Virginia Gov. Ralph Northam has issued a new executive order allowing some businesses declared to be “non-essential” to resume operations this coming Friday, including indoor ranges around the state that have been closed for the past two months.

According to the governor’s Executive Order 61, indoor ranges, which the governor had declared to be “places of amusement,” can reopen on May 15th, as long as they follow certain social distancing guidelines.

  1. Occupancy must be limited to 50% of the lowest occupancy load on the certificate of occupancy with at least six feet of physical distancing between individuals at all times. Use every other lane to achieve six feet of physical distancing.
  2. Employees working in customer-facing areas are required to wear face coverings over their nose and mouth at all times.
  3. Perform thorough cleaning and disinfection of frequently contacted surfaces every 60 minutes in operation, while disinfecting all equipment between each customer use and prohibiting the use of equipment that cannot be thoroughly disinfected.
  4. Either thoroughly clean shared or borrowed equipment in between uses, or only allow the use of personal equipment at the range.
  5. It is recommended that facilities strongly encourage patrons, members, and guests to wear face coverings over their nose and mouth while in the facility.
  6. If any such indoor shooting range cannot adhere to these requirements, it must close.

Northam’s previous executive order that closed indoor gun ranges in the state was successfully challenged in court by a Lynchburg gun range, but the judge’s decision only impacted Safeside Lynchburg, leaving other indoor ranges across the state dark. So far, the governor hasn’t appealed that decision, even though the judge said that Northam’s executive order overstepped his constitutional bounds and violated the Second Amendment rights of Virginia residents, as well as violating their rights under the Virginia state constitution as well.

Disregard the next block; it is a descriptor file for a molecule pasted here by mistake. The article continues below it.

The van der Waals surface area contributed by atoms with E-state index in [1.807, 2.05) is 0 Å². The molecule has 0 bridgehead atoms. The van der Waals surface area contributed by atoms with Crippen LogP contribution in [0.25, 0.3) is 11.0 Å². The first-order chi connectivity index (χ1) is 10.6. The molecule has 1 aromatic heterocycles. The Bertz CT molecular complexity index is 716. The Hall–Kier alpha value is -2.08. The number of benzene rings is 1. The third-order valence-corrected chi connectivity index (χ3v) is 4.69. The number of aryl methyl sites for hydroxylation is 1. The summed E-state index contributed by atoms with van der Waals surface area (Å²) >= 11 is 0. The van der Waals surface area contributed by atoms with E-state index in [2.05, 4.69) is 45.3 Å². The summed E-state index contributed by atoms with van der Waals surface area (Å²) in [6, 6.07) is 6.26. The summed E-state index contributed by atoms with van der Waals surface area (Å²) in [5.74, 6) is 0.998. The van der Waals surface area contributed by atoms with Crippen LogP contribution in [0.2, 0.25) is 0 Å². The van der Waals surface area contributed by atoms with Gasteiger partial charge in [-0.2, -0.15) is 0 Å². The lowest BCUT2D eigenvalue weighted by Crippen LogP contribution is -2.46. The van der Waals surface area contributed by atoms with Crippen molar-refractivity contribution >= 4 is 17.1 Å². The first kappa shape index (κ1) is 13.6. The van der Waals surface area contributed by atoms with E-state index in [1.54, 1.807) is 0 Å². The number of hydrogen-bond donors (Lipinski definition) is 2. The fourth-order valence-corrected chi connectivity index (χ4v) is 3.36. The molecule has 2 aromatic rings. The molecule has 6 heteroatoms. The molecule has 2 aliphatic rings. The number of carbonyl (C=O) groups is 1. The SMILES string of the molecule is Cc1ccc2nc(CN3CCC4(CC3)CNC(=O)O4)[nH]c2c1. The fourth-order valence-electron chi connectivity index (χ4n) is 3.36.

Instead of continuing a court fight that Northam was likely to lose, the governor has chosen the option of least resistance by reopening ranges around the state. In fact, all other “places of indoor public amusement,” including bowling alleys, escape rooms, amusement parks, and public and private social clubs will remain closed under Northam’s new executive order. Why did the governor suddenly decide that indoor ranges are different than the other places of amusement? He hasn’t said, but it seems clear that the decision in the Safeside Lynchburg case had an impact on the governor’s thinking.

If Northam had stuck to his guns, indoor ranges wouldn’t be preparing to reopen later this week. Instead, he would have ordered them to remain closed just like museums, zoos, aquariums, and trampoline parks. I think Northam realized that his unconstitutional actions regarding gun ranges would face another court challenge, and this time around a loss might result in a judicial smackdown that would be impossible for him to ignore or downplay.

I have no doubt that Northam’s change of heart is based entirely on politics and not some newfound appreciation for the Second Amendment rights of Virginians. While I’m glad to see his new executive order reopening ranges, the governor’s anti-gun agenda still poses a threat to the Second Amendment rights of every resident in the state.